It can seem so harmeless, right? “Click like on this picture so I can get a puppy!” or “Click to tell her she’s beautiful!” But it’s often a scam (particularly in the second case above, when a young girl’s photo was used without her permission to create a fake campaign.
This practice is called “Like Farming” and thanks to a post that’s gone viral from Gary Moyers, it’s getting a fair amount of renewed attention.
So what is like farming? Facecrooks explains.
These posts work by slowly gathering likes for a Facebook page, usually full of innocent content like famous quotes or photos. However, the true purpose of these pages is often to gain enough traction in Facebook’s algorithm to begin appearing in users’ news feeds. The owners of the page can then post advertising and links that reach a much wider audience because of the groundwork they’ve laid by collecting likes. They can link to whatever products or sites they wish, including products that they may receive a commission on or identity-stealing malware.
Gary Moyers explains it even more clearly.
Once a page reaches a certain plateau, say 100,000 or so, the owner might start placing ads on the page. These ads then show up in your newsfeed and they could be links to almost anything… games, services, apps, even porn. It could be a recommendation from someone else who likes the page, most likely someone from your friends list. The recommendation is usually for something in an online store that offers commissions for links that end up in purchases. Worse of all, it could even link to malware sites.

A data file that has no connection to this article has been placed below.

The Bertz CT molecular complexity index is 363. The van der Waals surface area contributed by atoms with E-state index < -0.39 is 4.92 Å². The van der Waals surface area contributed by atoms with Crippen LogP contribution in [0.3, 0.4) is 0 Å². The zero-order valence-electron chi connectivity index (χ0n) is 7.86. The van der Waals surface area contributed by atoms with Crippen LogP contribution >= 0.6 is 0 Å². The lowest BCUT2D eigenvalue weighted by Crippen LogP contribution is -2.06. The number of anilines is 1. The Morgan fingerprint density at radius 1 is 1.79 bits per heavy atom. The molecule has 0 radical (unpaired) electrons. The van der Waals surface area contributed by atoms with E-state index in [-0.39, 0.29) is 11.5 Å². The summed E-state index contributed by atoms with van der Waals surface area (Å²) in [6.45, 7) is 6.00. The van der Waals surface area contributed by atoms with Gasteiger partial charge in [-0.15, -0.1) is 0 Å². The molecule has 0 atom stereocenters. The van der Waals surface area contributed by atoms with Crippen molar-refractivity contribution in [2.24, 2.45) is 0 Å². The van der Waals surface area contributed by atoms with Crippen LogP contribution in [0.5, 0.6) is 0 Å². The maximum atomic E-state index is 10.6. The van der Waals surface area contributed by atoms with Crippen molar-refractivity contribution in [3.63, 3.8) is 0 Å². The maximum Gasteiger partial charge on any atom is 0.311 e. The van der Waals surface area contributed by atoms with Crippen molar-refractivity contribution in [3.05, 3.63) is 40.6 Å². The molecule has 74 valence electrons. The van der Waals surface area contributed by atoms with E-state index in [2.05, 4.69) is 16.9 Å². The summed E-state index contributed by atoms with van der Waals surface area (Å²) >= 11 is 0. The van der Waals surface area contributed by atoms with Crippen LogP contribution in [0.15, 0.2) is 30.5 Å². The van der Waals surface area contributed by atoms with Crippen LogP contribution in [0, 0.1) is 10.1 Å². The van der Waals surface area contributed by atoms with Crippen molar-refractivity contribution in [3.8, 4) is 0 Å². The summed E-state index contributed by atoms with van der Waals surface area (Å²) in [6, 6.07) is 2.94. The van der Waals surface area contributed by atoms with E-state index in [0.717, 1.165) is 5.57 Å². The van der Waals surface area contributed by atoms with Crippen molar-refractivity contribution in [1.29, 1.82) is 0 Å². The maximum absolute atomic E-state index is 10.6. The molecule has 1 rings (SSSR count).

In the end, the result is the same. Access to your newsfeed is like gold. And the price is rising.
These pages with all those likes often end up for sale. This page was listed for sale here. And even though it is against Facebook’s terms of service to sell a Facebook page, some people go ahead and list the page for sale ON Facebook, like this one.
This news has inspired me to go through my “likes” and unlike sites that look like like farming. But I have family and friends who like dozens of these kinds of pages a month – particularly on images that say things such as “like this if you love your sister!” I hope they all see this article and are more careful with likes in the future; although the likelihood of them seeing this link on Facebook in a sea of like farming updates is pretty unlikely, sadly.
You can unlike past “likes” on Facebook by heading to your profile and clicking on the “More” tab under your cover photo. Scroll down to “Likes” and it lists your likes. Then go into the “Activity” section, and this displays your likes over time. Good luck!